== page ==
This realization has obviously occurred to those buying up the XML databases as well. IBM bought up Pure Edge a couple of years ago, in anticipation of this, but more recently, they and FormsPlayer creator Mark Birbeck joined forces in order to build a new open source XForms engine called Ubiquity. Using a progressive capabilities architecture, Ubiquity is an AJAX based client engine that is intended to be run in any browser that has contemporary JavaScript support. Given that the project started early last year, the progress that Ubiquity has made in implementing not only an XForms engine but a SMIL layer and RDFa as well is nothing short of stunning. This is definitely a project to watch in 2009.

My expectations for XForms in 2009 are consequently quite high. I think that by the time the year is out, every XML database will be paired with either an open source XForms component or will have produced an embedded XForms layer of their own, and most of these will be running at least a subset of XForms 1.1. Because many of these are designed to work in an AJAX layer on top of existing browsers, it also short circuits the other major block to XForms adoption - Microsoft's lack of interest in the technology.

I think another company to watch this year in that space is JustSystems with their xFy product, though I personally think that they should make the investment and move to a full XForms compliant system. They have something similar at the moment, but as IBM found with their PureEdge solution, the market seems to be moving away from pure proprietary languages, even XML languages, and the benefits of maintaining an XForms layer will likely outweigh the development costs.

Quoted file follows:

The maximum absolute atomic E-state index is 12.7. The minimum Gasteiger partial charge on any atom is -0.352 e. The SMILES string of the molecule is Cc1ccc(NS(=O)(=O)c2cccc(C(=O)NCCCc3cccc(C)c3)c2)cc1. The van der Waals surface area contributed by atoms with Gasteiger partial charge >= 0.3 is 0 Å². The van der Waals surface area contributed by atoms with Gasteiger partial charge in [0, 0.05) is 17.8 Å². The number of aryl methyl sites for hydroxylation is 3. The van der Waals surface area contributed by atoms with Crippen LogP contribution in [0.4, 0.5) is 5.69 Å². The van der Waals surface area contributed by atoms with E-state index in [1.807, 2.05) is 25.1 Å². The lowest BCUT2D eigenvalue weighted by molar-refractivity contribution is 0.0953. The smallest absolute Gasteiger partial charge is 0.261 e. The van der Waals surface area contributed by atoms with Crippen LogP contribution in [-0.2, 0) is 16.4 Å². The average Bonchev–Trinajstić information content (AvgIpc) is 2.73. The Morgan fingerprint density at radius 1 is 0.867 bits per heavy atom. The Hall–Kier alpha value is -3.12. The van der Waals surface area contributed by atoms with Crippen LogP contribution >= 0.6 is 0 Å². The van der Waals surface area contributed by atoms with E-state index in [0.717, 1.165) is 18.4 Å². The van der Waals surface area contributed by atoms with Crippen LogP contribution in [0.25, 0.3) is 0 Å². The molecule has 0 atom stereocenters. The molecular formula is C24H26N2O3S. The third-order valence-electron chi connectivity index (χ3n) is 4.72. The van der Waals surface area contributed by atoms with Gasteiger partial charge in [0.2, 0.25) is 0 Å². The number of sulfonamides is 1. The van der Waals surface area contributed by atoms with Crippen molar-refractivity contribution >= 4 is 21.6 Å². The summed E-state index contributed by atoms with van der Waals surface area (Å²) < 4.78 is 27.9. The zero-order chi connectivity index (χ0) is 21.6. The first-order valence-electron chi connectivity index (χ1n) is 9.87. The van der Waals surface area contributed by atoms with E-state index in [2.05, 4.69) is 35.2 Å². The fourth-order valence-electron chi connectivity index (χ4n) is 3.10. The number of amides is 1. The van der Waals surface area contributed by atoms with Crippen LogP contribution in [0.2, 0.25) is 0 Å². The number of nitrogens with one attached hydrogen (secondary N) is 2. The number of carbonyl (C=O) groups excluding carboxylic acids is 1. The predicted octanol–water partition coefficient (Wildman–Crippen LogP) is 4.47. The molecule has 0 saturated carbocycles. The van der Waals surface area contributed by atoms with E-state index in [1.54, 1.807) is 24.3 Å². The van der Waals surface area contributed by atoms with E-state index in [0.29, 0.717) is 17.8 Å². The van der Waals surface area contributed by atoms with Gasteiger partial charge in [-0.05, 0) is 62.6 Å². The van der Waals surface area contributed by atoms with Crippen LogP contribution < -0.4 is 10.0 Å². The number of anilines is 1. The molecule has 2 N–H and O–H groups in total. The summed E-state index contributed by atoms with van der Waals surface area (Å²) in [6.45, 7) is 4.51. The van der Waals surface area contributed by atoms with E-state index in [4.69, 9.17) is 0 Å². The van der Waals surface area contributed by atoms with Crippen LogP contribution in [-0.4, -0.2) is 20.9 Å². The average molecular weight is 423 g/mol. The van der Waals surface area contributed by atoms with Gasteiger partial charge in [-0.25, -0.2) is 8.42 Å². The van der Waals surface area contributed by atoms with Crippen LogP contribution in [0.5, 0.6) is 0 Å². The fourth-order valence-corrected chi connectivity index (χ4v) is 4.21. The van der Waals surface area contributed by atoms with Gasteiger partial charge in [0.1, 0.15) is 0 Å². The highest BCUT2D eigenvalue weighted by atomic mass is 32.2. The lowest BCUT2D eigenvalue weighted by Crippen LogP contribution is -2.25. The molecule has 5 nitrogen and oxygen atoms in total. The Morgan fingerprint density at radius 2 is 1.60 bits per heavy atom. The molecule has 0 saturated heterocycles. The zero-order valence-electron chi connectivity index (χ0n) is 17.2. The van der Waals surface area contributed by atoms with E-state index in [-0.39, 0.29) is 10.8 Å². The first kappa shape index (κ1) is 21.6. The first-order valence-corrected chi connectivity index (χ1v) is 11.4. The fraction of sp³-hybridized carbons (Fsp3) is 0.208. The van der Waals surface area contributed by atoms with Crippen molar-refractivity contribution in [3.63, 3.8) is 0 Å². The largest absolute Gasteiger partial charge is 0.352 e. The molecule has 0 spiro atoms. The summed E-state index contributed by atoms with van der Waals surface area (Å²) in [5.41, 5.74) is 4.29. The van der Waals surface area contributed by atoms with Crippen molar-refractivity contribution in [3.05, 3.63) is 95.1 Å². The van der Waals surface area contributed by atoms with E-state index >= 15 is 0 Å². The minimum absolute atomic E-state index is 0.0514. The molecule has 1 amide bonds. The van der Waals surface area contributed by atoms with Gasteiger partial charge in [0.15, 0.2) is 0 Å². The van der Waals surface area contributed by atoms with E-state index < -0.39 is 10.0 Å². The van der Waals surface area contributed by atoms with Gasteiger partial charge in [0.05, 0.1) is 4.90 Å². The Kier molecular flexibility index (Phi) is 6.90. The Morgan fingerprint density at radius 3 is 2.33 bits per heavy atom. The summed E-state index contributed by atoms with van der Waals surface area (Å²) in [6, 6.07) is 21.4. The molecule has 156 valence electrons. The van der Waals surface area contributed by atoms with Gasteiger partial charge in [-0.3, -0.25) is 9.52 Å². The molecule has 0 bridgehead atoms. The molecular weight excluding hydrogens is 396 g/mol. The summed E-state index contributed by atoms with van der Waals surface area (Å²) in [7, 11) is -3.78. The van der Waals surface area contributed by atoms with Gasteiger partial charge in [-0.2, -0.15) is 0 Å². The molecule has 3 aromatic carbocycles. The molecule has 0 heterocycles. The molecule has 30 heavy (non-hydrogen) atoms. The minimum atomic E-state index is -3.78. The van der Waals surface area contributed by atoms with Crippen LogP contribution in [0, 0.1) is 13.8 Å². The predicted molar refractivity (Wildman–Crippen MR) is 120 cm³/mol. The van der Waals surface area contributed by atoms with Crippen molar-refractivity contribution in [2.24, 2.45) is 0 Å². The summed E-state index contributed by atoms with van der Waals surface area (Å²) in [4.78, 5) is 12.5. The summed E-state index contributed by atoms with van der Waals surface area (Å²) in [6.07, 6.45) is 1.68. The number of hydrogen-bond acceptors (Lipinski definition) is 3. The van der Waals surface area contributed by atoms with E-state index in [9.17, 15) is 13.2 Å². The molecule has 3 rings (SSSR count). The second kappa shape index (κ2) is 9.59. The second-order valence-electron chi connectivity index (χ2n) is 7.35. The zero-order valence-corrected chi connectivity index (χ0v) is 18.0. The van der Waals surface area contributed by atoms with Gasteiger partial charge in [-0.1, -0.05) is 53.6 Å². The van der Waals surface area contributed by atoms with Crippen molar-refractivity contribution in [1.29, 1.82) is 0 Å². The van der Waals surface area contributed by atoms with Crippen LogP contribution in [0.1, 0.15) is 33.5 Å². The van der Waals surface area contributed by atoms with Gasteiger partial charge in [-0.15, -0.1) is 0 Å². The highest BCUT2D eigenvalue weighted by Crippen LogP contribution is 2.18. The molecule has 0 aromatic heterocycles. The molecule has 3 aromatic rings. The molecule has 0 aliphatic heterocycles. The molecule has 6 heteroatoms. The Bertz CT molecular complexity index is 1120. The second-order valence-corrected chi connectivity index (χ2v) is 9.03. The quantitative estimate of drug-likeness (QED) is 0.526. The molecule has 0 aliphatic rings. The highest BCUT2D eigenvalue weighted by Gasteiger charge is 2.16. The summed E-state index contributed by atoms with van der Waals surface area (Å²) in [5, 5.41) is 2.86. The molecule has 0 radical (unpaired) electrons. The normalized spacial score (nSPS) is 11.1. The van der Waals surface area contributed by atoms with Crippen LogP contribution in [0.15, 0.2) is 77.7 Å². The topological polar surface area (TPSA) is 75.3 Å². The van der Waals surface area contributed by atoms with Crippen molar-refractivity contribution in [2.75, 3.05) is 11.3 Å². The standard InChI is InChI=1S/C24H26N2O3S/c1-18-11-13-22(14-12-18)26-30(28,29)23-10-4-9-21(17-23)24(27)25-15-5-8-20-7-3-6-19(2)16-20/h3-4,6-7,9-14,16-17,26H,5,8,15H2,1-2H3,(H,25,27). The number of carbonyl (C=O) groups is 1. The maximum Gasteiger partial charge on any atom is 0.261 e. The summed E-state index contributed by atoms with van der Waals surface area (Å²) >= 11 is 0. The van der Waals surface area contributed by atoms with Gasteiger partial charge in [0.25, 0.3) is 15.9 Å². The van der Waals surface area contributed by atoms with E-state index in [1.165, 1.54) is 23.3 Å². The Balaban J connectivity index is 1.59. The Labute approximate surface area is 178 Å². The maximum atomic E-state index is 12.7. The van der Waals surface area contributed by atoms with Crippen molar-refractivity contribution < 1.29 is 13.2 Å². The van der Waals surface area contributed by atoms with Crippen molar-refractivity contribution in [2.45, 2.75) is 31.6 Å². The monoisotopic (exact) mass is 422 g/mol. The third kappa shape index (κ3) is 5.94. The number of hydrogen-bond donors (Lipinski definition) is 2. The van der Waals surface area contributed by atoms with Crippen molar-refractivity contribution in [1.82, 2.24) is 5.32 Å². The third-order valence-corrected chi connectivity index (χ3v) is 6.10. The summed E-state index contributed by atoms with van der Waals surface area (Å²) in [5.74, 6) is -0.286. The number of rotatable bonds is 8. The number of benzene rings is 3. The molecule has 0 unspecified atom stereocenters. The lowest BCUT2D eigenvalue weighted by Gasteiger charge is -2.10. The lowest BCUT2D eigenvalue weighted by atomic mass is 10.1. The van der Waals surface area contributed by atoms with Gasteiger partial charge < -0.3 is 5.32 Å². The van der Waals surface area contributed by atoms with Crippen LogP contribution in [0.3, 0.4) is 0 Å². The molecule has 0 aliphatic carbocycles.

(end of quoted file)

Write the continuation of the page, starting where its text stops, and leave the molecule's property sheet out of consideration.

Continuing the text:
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Hi Kurt,

Great article! A nice summary of the XForms standard. I think that XForms is a bit like SVG. A great standard but one that is held back by lack of browser support from Microsoft. I hope that Google's chrome can change all that.

I hope you can tag this as an XRX article since it seems to support that architecture.

As I commented elsewhere...

I just don't get what the benefit is (of Xforms) over HTML Forms ((X)HTML + CSS + Javascript)?

Now moving forward, if I want to use XForms I use ubiquity-xforms which is bascially a *hack* to get the HTML to behave as if it was an XForm...?

Why not just create HTML?

If it's (percieved as) useful technology, people will want it (the plug-in I mean)... For example: Flash Player anyone?

IMHO comparing SVG (adoption) to XForms is wrong. Organisations like Mozilla, Apple, Opera, Google want the open web to succeed, Microsoft wants a competing technology - a technology that can do 90% of what the (proprietry) Flash Player can do is (very) appealing.

From what I understand MS intends to support SVG in future versions of IE - the way XAML is parsed by IE is very similar to SVG...

What XForms gives you is the ability to work with XML data in a model that minimizes the amount of scripting that you need to do to support content. For comparatively simple applications, XForms is probably overkill, but it doesn't take much for that threshold to be reached.

HTML Forms are strictly name/value pairs - there's no intrinsic structure, no validation, no constraints, and to add these in you have to do a lot of work which generally limits the portability of such code. XForms is considerably more robust, and works especially well for those situations where you have from eight to ten elements on a page on up.